So good luck and great success to these "leading Jewish thinkers and activists." Can't wait for the discussions we have been mandated to comment.

So, it is on to a "generation-defining event in modern Judaism." The pool, though, is getting a little crowded.


* N.B. apparently such a Declaration exists...somewhere

Friday, September 13, 2019


There probably should be some form of celebration that JFNA's execrable decade, one JFNA barely survived (or, perhaps, didn't) has come to an end. With Jerry's long-delayed exit and Eric Fingerhut's arrival, indeed, "a new day is dawning" for JFNA. 

I for one regret that I had become a recalcitrant -- yet I am not sure I had any choice. After all, as Mayor Bill de Blasio was described in The New York Times, so was Jerry Silverman "performatively hapless." Jerry from Day 1. And, the lay leadership, unwilling to effect change, instead encouraged the pathetic rather than reining it in. So things went from bad to worse and then to worse compounded.

Sadly, across the broad horizon JFNA leaders shrunk from their responsibilities. They became apostates -- and, in this metamorphosis, they rejected our communal values by failing to insist upon them. (I would hate to think they unaware of them.) And, compounding their apostasy, they hired consultants who only knew of those values as they were described to them by the apostates. 

And, then I read, as, apparently, did many of you (given the number of you who sent me the link), a most ridiculous article, a hagiographic one to be sure, in which Jerry Silverman, upon his long-awaited retirement, reflected on the "accomplishments" of his decade as CEO. I was not LMAO at what one correspondent suggested I wear hip boots while wading through the bulls#+t.  Those "accomplishments" boiled down to these:
1. The Kotel Agreement. According to Jerry he was sweating side-by-side with Natan Sharansky in creating the deal which, at the first political challenge, the Prime Minister walked, breached the Agreement. Of course, the reality of the Agreement was solely Sharansky's. Jerry was a cheerleader, bending into each photo op and story as if he had done anything. We all recall that at the GA subsequent to the deal's collapse, the JFNA Board Chair profusely thanked Bibi for his specious excuses for breach of contract. What exactly was the "accomplishment" here?
2. Being There. Never missed a meeting with the PM or a succession of Presidents. That was it...being there. Never thought to invite a federation klay leader in his place.
Here is my "List of Silverman's Singular Accomplishments" over a decade:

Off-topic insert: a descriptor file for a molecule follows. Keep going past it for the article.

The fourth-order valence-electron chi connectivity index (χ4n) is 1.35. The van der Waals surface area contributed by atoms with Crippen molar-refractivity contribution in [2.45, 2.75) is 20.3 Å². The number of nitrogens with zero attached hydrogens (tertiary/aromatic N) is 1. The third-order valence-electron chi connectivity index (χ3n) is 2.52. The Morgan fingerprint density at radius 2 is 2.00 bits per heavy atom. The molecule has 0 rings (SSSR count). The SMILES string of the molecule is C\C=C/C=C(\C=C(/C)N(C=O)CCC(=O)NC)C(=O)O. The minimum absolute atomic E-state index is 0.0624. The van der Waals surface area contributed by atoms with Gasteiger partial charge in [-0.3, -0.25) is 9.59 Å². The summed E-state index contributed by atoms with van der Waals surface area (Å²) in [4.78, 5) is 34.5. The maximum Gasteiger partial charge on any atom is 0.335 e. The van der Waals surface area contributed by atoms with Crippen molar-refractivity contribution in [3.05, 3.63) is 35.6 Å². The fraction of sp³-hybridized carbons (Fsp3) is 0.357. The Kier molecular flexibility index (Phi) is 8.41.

1. This List (with thanks to Seth Myers)
2. Ten years of paychecks 
3. Being There 
To put anything else on this "list" would be like crediting a rooster for the sunrise.

Read the Jerusalem Post article here: Then weep.

Look, my sense for a decade was, as Mayor Bill de Blasio was recently described in the New York Times, that Jerry Silverman was "performatively hapless." To suggest anything more positive is a denial of every observable reality.

If Jerry chooses to remain blinded by his own illusions -- deny failure, deny waste, deny that which has been and is right in front of our eyes -- so be it. That doesn't mean that we have to as well.

Yet, even I have to agree with the few who understand that Jerry's selection as JFNA CEO ten years ago was epoch-making -- but... in the worst way. That the "epoch" was not ended earlier lies at the feet of JFNA lay leadership and the Federation CEOs. As to the ladder, my amazement that those who have built the Federation Movement in so many incredible and beautiful ways would stand aside for the decade and watch it and their profession being deconstructed in the face of their silence.

As you read The Jerusalem Post hagiography, please recall Dr. Seuss:
...and the mess is so big, so deep and so tall, we can't pick it up
There's no way at all.


Monday, September 9, 2019


Yes, I think a new day may be dawning at JFNA under the Wilf-Fingerhut administration. Change is in the air...kal ha'kavod. 

What took so damn long?

I'm talking about the organization's long-overdue quest for relevance -- well for the last decade, JFNA really didn't even "quest," it just sat silence.

Now, in just weeks of Eric Fingerhut going live as JFNA's new CEO, the organization issued press releases on two subjects that for a decade JFNA would have chosen silence: the most recent a response to the Israeli Government's decision to bar entry to two Congresspersons; the first on our shared pains with the communities impacted by domestic terrorists' atrocities.